We are more often reminded what is un-Australian than anything else. Like looking at a photo’s negative we see our national character inverted and position ourselves around this shady sport hating villain. This process of deduction is challenged by the Griffith Review 36. Optimism ripples through the collection of essay, memoir, fiction and reportage. All articles recognise the strong hand of cards Australia has been dealt and what this may mean for our combined self perception.
The quarterly poses itself no small task when it asks ‘What is Australia For?’ Its broad scope struggles to produce a collection of analysis greater than the sum of its parts, but it is an audacious task and the answers have never been so varied, pressing and complex. Bravery in intellectual analysis is always appreciated and so the collection is a thrilling and unpredictable guide to the myriad of Australian experiences today.
Australian history is littered with blind spots and this book stands as a testament to our new desire to look everywhere, to be mature enough to deal with any injustice and by doing so, help ease the knots in our history. Cameron Muir and Charlie Ward shine a light on some of Australia’s more obscure movers and shakers. It’s a timely reminder that the right role models to make the most of the ‘Australian Moment’ can be found in our own country’s history.
The great challenge is to pay homage to the diversity of voices but maintain specificity. This is achieved in large part through the highly personal nature of much of the content, from Frank Moorhouse’s near death experience in the outback to Maria Papa’s musings on cultural appropriation.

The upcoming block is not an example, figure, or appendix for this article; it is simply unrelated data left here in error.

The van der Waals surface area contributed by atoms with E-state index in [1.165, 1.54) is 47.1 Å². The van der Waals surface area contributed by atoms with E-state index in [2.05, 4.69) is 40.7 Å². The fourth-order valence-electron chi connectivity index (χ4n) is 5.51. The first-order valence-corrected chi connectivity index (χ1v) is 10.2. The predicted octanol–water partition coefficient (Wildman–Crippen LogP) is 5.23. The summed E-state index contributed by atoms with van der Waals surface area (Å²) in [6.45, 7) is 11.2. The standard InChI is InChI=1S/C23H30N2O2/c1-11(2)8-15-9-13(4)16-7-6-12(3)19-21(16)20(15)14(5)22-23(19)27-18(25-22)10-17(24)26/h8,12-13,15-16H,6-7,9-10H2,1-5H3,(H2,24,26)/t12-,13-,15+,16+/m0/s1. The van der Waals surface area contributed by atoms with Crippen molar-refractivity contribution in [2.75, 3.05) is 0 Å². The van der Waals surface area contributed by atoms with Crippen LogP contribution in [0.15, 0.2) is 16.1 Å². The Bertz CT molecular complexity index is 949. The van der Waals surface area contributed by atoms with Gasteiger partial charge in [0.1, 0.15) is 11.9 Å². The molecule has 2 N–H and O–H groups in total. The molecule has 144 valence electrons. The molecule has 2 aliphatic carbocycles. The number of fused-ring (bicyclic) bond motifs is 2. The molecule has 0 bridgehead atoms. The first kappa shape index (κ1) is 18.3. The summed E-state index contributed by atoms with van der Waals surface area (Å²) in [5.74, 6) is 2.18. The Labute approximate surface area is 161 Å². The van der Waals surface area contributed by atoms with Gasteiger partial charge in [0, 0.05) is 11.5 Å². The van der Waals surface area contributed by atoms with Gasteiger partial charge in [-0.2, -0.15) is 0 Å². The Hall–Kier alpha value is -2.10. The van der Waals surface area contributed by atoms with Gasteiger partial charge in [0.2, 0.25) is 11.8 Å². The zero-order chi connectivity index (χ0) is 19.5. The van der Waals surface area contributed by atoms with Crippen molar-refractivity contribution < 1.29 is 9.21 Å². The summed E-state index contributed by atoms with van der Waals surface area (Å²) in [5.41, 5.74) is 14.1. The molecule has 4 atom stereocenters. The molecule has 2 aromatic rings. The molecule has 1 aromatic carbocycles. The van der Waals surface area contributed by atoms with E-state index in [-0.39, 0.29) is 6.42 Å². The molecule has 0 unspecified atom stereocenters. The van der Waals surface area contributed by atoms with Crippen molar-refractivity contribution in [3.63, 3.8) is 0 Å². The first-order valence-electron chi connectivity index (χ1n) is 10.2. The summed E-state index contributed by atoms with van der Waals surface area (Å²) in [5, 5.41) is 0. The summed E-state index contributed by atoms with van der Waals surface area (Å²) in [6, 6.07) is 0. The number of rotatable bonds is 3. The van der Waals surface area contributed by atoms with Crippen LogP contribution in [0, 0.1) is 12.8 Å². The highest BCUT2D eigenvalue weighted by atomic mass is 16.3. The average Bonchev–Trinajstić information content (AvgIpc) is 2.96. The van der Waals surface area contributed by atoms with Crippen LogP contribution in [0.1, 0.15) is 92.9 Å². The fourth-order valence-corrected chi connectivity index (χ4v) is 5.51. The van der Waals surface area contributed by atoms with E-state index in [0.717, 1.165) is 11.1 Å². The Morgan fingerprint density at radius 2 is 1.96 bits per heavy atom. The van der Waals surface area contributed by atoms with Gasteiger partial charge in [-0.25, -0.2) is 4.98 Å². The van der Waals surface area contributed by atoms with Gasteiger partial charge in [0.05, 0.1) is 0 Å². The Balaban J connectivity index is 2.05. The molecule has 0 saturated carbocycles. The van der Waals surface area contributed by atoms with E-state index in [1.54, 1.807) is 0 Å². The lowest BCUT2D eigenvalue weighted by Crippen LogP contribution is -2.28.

The personal is political, but these politics are dealing with the world as it is, and how they would like it to be within the limitations of our current epoch. The writers are passionate about that they are telling us, but prescriptions for the future are comfortably general. The collection does a good job of representing the issues, but it shies away from offering specific answers to hard questions. The onus is on the reader to assess what is worth cherishing and what needs to be changed.
A literal answer to the question ‘What is Australia for?’ would be ‘Chinese buildings and bridges.’ As our landmass is repatriated we can use this mental image as a kind of talisman to remember we have two options which both have a strong precedent in our history.
We can choose to contribute to a narrative told overseas or engender our own unique story. Meaning is no longer elsewhere. It is springing up from the land, as it has done for thousands of years before white colonisation. Meaning is about sitting comfortably with lived experience, taking inspiration from our own landscape and relaxing in our expertise. This too could be positively Australian.
The Griffith Review 36 – What’s Australia For?
Edited by Julianne Schultz